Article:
Read Part 1 here

In Part 1 of this article, I discussed Rick Strassman’s(link is external) research on DMT. In particular, I focused on the phenomenon of DMT users frequently encountering non-human entities of various kinds. These experiences have a striking similarity to alien abduction. Even more strangely, many participants came away convinced that these entities are somehow real. Strassman (2001) has speculated that these entities could be inhabitants of a parallel universe. I will not attempt to explain what such entities might represent, as this is not at all understood. What I will focus on are the psychological factors that influence people’s judgments about what is real and how these might explain why people come to believe in the existence of such beings.

The sheer vividness of the DMT experience is probably a major factor. As noted in Part 1, colours became much more intense than in real life. One participant described the colours as “10 to 100 times more saturated.” The content of the visions was so bizarre and unexpected that volunteers found it difficult to believe they could imagine such things. Additionally, volunteers generally felt that their thinking was clear and unimpaired. Psychedelic drug experiences tend to be associated with a feeling that one is experiencing something extraordinarily profound and this may increase a person’s confidence that they are experiencing something deeply real.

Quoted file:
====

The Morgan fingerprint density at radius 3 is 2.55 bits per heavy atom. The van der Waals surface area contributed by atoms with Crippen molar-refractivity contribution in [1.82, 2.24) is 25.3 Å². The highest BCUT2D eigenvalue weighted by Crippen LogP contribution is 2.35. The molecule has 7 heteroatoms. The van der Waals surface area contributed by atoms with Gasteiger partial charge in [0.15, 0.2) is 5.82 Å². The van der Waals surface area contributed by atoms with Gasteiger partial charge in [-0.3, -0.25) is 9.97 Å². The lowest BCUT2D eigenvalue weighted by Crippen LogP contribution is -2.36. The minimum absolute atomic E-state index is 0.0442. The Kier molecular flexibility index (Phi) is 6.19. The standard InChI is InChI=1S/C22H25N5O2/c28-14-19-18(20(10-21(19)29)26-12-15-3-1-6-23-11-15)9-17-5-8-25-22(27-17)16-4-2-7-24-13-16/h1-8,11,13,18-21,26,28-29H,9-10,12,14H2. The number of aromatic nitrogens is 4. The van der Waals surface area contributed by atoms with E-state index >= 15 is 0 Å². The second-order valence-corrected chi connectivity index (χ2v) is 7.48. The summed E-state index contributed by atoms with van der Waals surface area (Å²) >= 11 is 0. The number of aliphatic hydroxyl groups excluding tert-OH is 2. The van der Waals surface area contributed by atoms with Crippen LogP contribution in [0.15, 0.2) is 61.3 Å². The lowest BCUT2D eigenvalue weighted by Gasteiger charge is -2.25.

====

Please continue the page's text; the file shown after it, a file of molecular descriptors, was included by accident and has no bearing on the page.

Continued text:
However, there is considerable psychological research indicating that a person’s confidence in the reality of their experiences is actually a poor guide to the accuracy of what has actually occurred. For example, research on memory has found that even when people have complete confidence they have remembered an event accurately, their recall may be highly distorted. In one study, people who had been asked to describe their recollection of the space shuttle Challenger disaster a day after it happened had substantially inaccurate recall of the event three years later.

Very few were correct about every single detail and fully a quarter was incorrect about every single detail. In spite of this, they had very high confidence in the accuracy of their recall and described their recollections as very vivid. The degree of emotion experienced at the time of the incident was unrelated to the accuracy of recall. Even with highly salient and frightening events, confidence in memory is not a good guide to their accuracy. Some participants even protested that the original record of their recollections was not how they remembered it (Spanos, 1996).

Read the full article here.